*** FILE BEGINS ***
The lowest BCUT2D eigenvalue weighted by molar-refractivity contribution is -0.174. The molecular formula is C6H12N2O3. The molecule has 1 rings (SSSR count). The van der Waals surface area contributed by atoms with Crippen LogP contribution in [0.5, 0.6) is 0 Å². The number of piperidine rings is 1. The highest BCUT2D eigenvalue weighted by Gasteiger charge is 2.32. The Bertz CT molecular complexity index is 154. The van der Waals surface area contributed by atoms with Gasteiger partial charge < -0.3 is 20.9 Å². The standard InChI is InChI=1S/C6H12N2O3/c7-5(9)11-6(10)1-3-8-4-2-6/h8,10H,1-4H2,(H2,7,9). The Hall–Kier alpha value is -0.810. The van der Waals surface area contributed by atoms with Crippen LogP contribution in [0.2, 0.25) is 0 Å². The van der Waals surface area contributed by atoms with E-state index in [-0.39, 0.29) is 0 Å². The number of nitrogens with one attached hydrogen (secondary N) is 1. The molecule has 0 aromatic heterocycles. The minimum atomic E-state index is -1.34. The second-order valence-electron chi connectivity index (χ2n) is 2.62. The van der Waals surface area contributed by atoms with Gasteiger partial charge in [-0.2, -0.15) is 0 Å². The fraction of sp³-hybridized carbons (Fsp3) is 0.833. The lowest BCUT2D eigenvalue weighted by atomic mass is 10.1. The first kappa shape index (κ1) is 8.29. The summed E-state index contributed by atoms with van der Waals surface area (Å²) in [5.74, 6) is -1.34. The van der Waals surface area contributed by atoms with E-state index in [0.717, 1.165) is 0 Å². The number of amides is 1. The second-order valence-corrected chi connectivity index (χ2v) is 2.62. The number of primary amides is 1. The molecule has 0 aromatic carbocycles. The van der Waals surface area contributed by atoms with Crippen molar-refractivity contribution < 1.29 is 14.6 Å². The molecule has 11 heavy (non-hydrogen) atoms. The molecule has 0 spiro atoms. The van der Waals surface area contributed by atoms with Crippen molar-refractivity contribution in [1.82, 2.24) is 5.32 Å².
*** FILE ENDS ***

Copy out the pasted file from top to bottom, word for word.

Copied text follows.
The lowest BCUT2D eigenvalue weighted by molar-refractivity contribution is -0.174. The molecular formula is C6H12N2O3. The molecule has 1 rings (SSSR count). The van der Waals surface area contributed by atoms with Crippen LogP contribution in [0.5, 0.6) is 0 Å². The number of piperidine rings is 1. The highest BCUT2D eigenvalue weighted by Gasteiger charge is 2.32. The Bertz CT molecular complexity index is 154. The van der Waals surface area contributed by atoms with Gasteiger partial charge < -0.3 is 20.9 Å². The standard InChI is InChI=1S/C6H12N2O3/c7-5(9)11-6(10)1-3-8-4-2-6/h8,10H,1-4H2,(H2,7,9). The Hall–Kier alpha value is -0.810. The van der Waals surface area contributed by atoms with Crippen LogP contribution in [0.2, 0.25) is 0 Å². The van der Waals surface area contributed by atoms with E-state index in [-0.39, 0.29) is 0 Å². The number of nitrogens with one attached hydrogen (secondary N) is 1. The molecule has 0 aromatic heterocycles. The minimum atomic E-state index is -1.34. The second-order valence-electron chi connectivity index (χ2n) is 2.62. The van der Waals surface area contributed by atoms with Gasteiger partial charge in [-0.2, -0.15) is 0 Å². The fraction of sp³-hybridized carbons (Fsp3) is 0.833. The lowest BCUT2D eigenvalue weighted by atomic mass is 10.1. The first kappa shape index (κ1) is 8.29. The summed E-state index contributed by atoms with van der Waals surface area (Å²) in [5.74, 6) is -1.34. The van der Waals surface area contributed by atoms with E-state index in [0.717, 1.165) is 0 Å². The number of amides is 1. The second-order valence-corrected chi connectivity index (χ2v) is 2.62. The number of primary amides is 1. The molecule has 0 aromatic carbocycles. The van der Waals surface area contributed by atoms with Crippen molar-refractivity contribution < 1.29 is 14.6 Å². The molecule has 11 heavy (non-hydrogen) atoms. The molecule has 0 spiro atoms. The van der Waals surface area contributed by atoms with Crippen molar-refractivity contribution in [1.82, 2.24) is 5.32 Å².